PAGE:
LOS ANGELES (CNS) — In the face of limited supplies of vaccine and growing public concern, the Los Angeles County Board of Supervisors agreed Tuesday to lobby federal health officials to bolster local supplies of monkeypox vaccines and boost funding for testing and administration of the shots.
Local health authorities have repeatedly insisted that the odds of contracting monkeypox in the general population are extremely low. But growing case numbers, particularly among gay men, have been heightening public concern about a disease usually restricted to the African continent but now being detected globally.
As of Tuesday, there were 218 known cases in Los Angeles County. That's up from 120 last week. The county has also confirmed local transmission of the virus, noting that some patients had no known history of recent travel.
The county has been slowly expanding eligibility for the jynneos monkeypox vaccine, but supplies remain extremely limited.
In a motion that went before the Board of Supervisors Tuesday, Supervisors Hilda Solis and Janice Hahn noted that future vaccine supplies remain uncertain.
"With the current supply, it is estimated that only 5%-10% of the population that wants to be vaccinated will be reached," according to the motion. "Given the vaccine can be administered both pre-and post-exposure and the continued spread of the monkeypox virus throughout Los Angeles County, additional vaccine supplies will be needed to expand vaccine eligibility to both prevent further spread and to provide an effective treatment to those who have been exposed."
The motion also notes that some community health providers have reported that "reimbursement rates for administering monkeypox testing, vaccination and treatment are inconsistent and unsustainably low to support their efforts. In addition, providers remain concerned about their ability to serve the uninsured population without designated funding for these services."
Under the motion, which was approved unanimously, the county will send a letter signed by all five supervisors to federal health authorities requesting additional supplies of the vaccine in the county, along with efforts at a national level to increase production of the vaccine and the establishment of "sustainable reimbursement levels ... for monkeypox testing, vaccine administration and treatment."
The letter will also call for the establishment of a funding source to reimburse clinics, hospitals and other health care facilities providing such services for uninsured residents.
In Los Angeles County, monkeypox vaccines are available to people confirmed by the Department of Public Health to have had high- or immediate-risk contact with a known monkeypox patient, and to people who attended an event or visited a venue where they was a high risk of exposure to a confirmed case. Those people are generally identified through county contact-tracing efforts, and they will be notified by the county.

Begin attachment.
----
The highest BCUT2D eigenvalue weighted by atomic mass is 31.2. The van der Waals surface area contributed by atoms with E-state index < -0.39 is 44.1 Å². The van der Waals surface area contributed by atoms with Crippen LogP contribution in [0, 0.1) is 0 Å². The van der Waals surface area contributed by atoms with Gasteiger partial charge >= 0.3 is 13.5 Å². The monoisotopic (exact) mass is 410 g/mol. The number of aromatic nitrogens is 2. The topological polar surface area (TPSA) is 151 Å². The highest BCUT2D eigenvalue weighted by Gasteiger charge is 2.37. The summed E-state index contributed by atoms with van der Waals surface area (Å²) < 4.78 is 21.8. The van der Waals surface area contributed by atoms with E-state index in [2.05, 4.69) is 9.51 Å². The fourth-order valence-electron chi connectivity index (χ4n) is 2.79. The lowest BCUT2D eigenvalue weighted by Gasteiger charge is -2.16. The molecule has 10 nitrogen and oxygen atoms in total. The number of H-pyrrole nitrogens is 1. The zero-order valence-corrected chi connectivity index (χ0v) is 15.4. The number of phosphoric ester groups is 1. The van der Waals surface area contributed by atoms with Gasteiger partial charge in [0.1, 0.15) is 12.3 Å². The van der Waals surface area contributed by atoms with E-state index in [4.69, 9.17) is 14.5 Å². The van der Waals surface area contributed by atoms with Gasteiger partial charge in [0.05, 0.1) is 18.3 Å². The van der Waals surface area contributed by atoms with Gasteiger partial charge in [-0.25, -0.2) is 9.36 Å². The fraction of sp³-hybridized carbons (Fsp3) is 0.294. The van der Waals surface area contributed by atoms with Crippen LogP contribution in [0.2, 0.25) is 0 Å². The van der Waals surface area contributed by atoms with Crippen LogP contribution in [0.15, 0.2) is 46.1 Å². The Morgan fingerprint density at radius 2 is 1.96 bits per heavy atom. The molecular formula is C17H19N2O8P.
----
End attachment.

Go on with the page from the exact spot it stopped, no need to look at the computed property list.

The county also recently expanded eligibility to residents who meet a select criteria, saying they could obtain a vaccine from their health care provider, or with a referral from a health care provider or through a self-referral to a vaccine clinic.
Those referrals are available for gay and bisexual men and transgender people with a diagnosis of rectal gonorrhea or early syphilis within the past year.
Also eligible for the shots are gay or bisexual men or transgender people who are on HIV pre-exposure prophylaxix, or PrEP, or who attended or worked at a commercial sex venue or other venue where they had anonymous sex or sex with multiple partners — such as at a sauna, bathhouse or sex club — in the past 21 days.
People who believe they fall into any of the criteria can contact their health care provider to see if that provider can administer the vaccine.
Qualified people who do not have a health care provider — or whose provider does not carry the vaccine — can either make an appointment at a designated vaccine clinic or visit a walk-in location. Information is available online. A list of monkeypox vaccine locations is available online.
Last week, the county also activated a website where residents can fill out an online form to see if they may be eligible for a shot and pre- register to be added to a waiting list.
People who register at the site and are eligible for the vaccine will receive a text message when it is available and with information on where to get the shot.
The registration website is ph.lacounty.gov/monkeypoxsignup.
The vaccine is a two-shot regimen, so additional supplies will be reserved to provide second doses to those who received the initial shot.
Health officials said the infection spreads through contact with bodily fluids, monkeypox sores or shared items such as bedding or clothing that were contaminated with fluids. It can also be transmitted through saliva and sexual contact.
Most people who develop monkeypox have only mild illness that goes away within two to four weeks without treatment. People with symptoms are urged to visit a medical provider, cover the rash area with clothing, wear a mask and avoid close or skin-to-skin contact with others. The U.S. Centers for Disease Control particularly recommends those steps for people who recently traveled to an area where monkeypox cases have been reported, or who have had contact with a confirmed or suspected monkeypox cases.
A full list of countries that have confirmed monkeypox cases is available online.